The truth is, restricting abortion does not reduce the number of abortions because these laws are usually passed in tandem with restricted access to contraception and inadequate sex education. Restricted abortion laws leads to more unplanned pregnancies and forces women to seek unsafe procedures that put them at risk. Unsafe abortions are the third leading cause of maternal deaths worldwide and lead to an additional five million largely preventable disabilities. States with restrictive abortion laws, like Alabama, have some of the highest infant mortality rates and some of the worst health outcomes for women in the nation compared to states like California that offer strongly protected abortion access. The closing of clinics and cutting funds to Planned Parenthood in 2012, caused maternal deaths in Texas to soar from 72 deaths per 100,000 live births to 148 deaths per 100,000 live births. Women should not have to risk their health and their lives when it can all be prevented through access to safe and legal abortion.
The majority of women who cannot afford or are denied abortion will carry the unwanted pregnancy to term. They have four times greater odds of living below the Federal Poverty Level, experience pregnancy complications, and experience barriers in their socioeconomic mobility. Children born to unwanted pregnancies also face a lifetime of underachievement and social distress, including a risk of becoming chronic juvenile delinquents 11 times higher than other children.
About 91% of abortions occur in the first 12 weeks of pregnancy. The second-trimester abortions are more complicated, whether that is due to delay in becoming aware, affordability barriers, or detection of anatomic or genetic anomalies. Yet, only 7.7% of abortions are performed at 14 to 20 weeks’ gestation, and even fewer are performed at over 21 weeks’ gestation (1.2%). The decision of abortion belongs to the woman, not the state or the federal government. Abortion is often painful and distressing, and women should be trusted when making this private, difficult decision. If and when they do make this sensitive decision, their reasons should be private and respected.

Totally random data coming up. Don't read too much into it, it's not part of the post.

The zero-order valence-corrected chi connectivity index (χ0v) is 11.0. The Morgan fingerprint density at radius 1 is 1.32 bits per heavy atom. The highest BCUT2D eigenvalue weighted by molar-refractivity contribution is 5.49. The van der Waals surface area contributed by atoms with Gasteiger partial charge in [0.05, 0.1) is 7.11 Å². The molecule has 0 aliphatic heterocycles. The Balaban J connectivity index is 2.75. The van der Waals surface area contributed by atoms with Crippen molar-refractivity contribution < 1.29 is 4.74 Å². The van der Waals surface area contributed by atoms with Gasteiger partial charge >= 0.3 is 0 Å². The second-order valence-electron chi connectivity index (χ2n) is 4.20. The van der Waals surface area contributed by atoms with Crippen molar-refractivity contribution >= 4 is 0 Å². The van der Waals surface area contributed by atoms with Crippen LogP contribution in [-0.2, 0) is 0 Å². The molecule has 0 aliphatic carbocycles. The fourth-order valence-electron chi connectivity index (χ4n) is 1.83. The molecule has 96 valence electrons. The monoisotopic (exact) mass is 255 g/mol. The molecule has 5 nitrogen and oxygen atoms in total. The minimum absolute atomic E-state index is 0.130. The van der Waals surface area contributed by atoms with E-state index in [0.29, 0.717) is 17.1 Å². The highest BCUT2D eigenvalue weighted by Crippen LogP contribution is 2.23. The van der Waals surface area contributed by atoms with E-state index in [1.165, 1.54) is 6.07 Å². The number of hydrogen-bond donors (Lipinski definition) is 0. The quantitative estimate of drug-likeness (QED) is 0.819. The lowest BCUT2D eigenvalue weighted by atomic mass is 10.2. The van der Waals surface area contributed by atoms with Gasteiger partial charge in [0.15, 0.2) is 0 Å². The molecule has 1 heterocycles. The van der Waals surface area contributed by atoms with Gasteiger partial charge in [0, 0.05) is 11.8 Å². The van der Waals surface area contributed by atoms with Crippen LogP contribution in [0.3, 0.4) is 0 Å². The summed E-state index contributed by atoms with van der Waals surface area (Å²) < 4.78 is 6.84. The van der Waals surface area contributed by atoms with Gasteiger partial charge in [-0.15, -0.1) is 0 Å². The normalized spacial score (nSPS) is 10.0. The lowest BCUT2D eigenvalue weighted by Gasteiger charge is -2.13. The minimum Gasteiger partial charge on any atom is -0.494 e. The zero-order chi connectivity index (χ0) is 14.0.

Despite 32 state legislatures passing 394 new restrictions on abortion between 2011 and 2017, abortion rates fell across all states. Eighteen states that did not enact any new abortion restrictions accounted for 57% of the decline in abortions nationwide. But the drop in abortion rates is not a result of more restrictive abortion laws. With birth rates down in nearly every state, the biggest reason for the decline is that women are avoiding unintended pregnancies. By improving access to affordable sexual and reproductive health care that includes contraception, we are supporting patients' health and rights as a whole.
When it comes to our laws regarding abortion, we need to trust women. As Justice Ruth Bader Ginsburg said, “Access to abortion is a woman’s autonomous charge of her full life’s course...her ability to stand in relation to man, society, and the state as an independent, self-sustaining, equal citizen.” A woman’s right to choose goes beyond autonomy, it is about equity, equality, and privacy.
Problems to be Solved
- checkInaccessible abortion increases poverty among women and their families.
- checkState variation on abortion laws impedes on women’s right to choose.
- checkLegislators with no medical background are eroding women’s rights to have control over their own bodies.
- Access to safe and affordable abortion services should be provided to all Americans. Requirements placed by individual states on access should be subject to oversight by a board of doctors, not the whims of legislators who have no background on the procedure or even the basics of medicine.
- checkProtect the right to privacy of a woman’s right to choose
- checkTreat women equally
- checkProvide a federal standard for protecting a woman’s right to choose
As President I will...
- Work with Congress to codify Roe v. Wade into law.
- Appoint judges who support a woman’s right to choose.
- Ensure comprehensive contraceptive care is covered under all health insurance plans.
- Repeal the Hyde Amendment.
- Fully support and increase funding to Planned Parenthood.
- Repeal the Title X Gag Rule and the Global Gag Rule.